By Alec Macfarlane
(The author is a Reuters Breakingviews columnist.)
HONG KONG, June 17 (Reuters Breakingviews) - UBS has set a troublesome precedent in China. The Swiss bank put a senior economist on leave after misconstrued comments triggered outrage in the mainland. The episode hints at new pressures for outsiders working in China; excessive subservience, however, creates bigger headaches.
Companies have landed in hot water with difficult governments before. Indonesia removed JPMorgan as its primary bond dealer after analysts issued a negative report on the country in late 2016, though later reappointed it. China is only encouraging the trend, pressing businesses to apologise for perceived offences such as leaving Taiwan off maps. Financial data provider Refinitiv, under pressure from Beijing, blocked in China Reuters' 30th anniversary coverage of the Tiananmen Square crackdowns on protesters.
But corporate grovelling is usually reserved for political grievances. Here, by placing Donovan on leave, the bank gave in to rivals too. UBS does business with Haitong, but also competes with it in everything from equity and debt issuance to wealth management, a battleground that will intensify now that UBS owns a 51% stake in its Chinese venture. The Hong Kong securities trade group speaks for over 120 potential competitors.
The UBS episode is indicative of heightened sensitivities, and how Chinese companies are ready to pounce. It suggests banks and other companies would be wise to close every loophole. Donovan, for example, works in wealth management not the investment bank, where research output and commentary are more closely scrutinised.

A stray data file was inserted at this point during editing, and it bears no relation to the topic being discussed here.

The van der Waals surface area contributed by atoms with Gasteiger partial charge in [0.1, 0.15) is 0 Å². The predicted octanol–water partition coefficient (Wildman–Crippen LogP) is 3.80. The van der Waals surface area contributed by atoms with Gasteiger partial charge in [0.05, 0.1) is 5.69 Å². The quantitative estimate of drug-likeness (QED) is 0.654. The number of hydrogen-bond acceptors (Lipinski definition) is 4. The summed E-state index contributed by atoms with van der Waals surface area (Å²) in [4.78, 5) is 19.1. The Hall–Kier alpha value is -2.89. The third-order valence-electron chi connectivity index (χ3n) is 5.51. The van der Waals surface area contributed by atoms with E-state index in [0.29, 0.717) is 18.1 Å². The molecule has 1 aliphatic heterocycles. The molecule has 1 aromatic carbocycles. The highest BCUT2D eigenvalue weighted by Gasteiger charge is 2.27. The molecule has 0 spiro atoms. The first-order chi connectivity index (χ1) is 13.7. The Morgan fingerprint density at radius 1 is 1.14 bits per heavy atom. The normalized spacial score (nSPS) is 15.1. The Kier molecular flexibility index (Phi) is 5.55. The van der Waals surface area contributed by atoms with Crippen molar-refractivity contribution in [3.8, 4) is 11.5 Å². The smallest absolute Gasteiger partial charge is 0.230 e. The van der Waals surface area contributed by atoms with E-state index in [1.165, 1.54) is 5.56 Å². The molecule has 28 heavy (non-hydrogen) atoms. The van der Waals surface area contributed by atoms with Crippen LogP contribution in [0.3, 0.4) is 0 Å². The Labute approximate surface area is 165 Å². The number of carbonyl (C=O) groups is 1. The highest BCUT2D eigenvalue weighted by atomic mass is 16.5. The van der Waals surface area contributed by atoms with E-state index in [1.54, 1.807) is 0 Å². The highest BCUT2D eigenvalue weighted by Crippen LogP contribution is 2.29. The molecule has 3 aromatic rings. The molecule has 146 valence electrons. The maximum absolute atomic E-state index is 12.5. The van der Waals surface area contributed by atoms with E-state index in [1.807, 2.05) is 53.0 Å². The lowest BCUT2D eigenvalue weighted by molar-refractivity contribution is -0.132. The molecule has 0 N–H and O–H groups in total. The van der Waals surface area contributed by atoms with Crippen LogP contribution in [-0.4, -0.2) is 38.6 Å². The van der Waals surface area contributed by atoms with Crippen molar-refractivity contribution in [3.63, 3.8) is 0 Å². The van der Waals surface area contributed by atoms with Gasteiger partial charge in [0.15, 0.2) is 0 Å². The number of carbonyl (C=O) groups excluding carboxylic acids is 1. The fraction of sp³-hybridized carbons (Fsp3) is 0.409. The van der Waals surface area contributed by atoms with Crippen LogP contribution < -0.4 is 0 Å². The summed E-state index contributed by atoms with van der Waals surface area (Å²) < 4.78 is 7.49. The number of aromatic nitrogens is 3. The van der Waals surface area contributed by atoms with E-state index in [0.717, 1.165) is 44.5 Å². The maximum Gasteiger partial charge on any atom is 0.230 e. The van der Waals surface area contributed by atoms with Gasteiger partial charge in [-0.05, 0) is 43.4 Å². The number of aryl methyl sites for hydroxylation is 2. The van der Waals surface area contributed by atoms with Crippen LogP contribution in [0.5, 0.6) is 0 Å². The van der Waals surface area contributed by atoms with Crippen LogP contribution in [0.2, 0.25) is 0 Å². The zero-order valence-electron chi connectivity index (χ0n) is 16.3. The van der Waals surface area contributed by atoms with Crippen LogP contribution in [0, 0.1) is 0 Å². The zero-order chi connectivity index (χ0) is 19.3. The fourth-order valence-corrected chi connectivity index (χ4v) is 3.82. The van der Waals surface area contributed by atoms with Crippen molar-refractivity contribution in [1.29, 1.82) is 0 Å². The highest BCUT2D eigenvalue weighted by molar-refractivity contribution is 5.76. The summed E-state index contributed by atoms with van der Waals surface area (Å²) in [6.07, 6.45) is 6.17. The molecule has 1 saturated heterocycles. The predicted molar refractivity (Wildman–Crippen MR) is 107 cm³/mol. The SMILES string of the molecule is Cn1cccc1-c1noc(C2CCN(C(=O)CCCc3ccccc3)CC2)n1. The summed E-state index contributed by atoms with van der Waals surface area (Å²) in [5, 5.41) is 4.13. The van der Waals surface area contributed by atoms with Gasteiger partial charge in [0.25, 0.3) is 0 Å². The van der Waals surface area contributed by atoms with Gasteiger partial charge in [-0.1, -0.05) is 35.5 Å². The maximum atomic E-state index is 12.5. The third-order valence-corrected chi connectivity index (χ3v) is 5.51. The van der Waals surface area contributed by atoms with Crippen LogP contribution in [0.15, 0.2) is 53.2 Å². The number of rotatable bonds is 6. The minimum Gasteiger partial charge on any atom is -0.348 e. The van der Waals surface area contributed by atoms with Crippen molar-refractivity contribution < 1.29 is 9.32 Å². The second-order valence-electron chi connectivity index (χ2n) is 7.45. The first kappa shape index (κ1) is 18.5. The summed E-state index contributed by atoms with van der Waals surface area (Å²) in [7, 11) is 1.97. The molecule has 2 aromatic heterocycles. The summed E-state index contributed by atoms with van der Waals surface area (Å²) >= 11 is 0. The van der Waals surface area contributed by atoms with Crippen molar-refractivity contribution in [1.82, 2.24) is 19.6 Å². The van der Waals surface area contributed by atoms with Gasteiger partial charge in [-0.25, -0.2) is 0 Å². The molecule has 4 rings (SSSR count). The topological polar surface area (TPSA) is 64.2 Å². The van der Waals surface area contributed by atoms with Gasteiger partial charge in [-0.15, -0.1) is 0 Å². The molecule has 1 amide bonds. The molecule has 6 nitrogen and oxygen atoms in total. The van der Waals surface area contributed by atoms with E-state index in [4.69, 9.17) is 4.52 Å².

An apology was probably necessary. Unfortunately, UBS has done peers few favours by going further. Chinese netizens and businesses will only be encouraged to get worked up more often.
- Paul Donovan, chief economist of UBS Global Wealth Management, has been asked by the Swiss bank to take a leave of absence, a spokesman said on June 14, after comments on food inflation and swine fever included a reference to pigs that was perceived as a racist slur.
- Donovan said in a podcast on June 12 that food prices in China had risen mainly due to the epidemic. "Does this matter? It matters if you are a Chinese pig," he said. "It matters if you like eating pork in China."
- Haitong International subsequently suspended all collaboration with UBS, including corporate finance and trading, Haitong International said in an email to Reuters.
- The Chinese Securities Association of Hong Kong, whose member firms include offshore subsidiaries of Chinese brokerages and fund houses, demanded on June 13 that UBS dismiss Donovan and issue a formal apology from the board. It also called for companies and individuals to consider carefully when it comes to conducting business with the Swiss bank.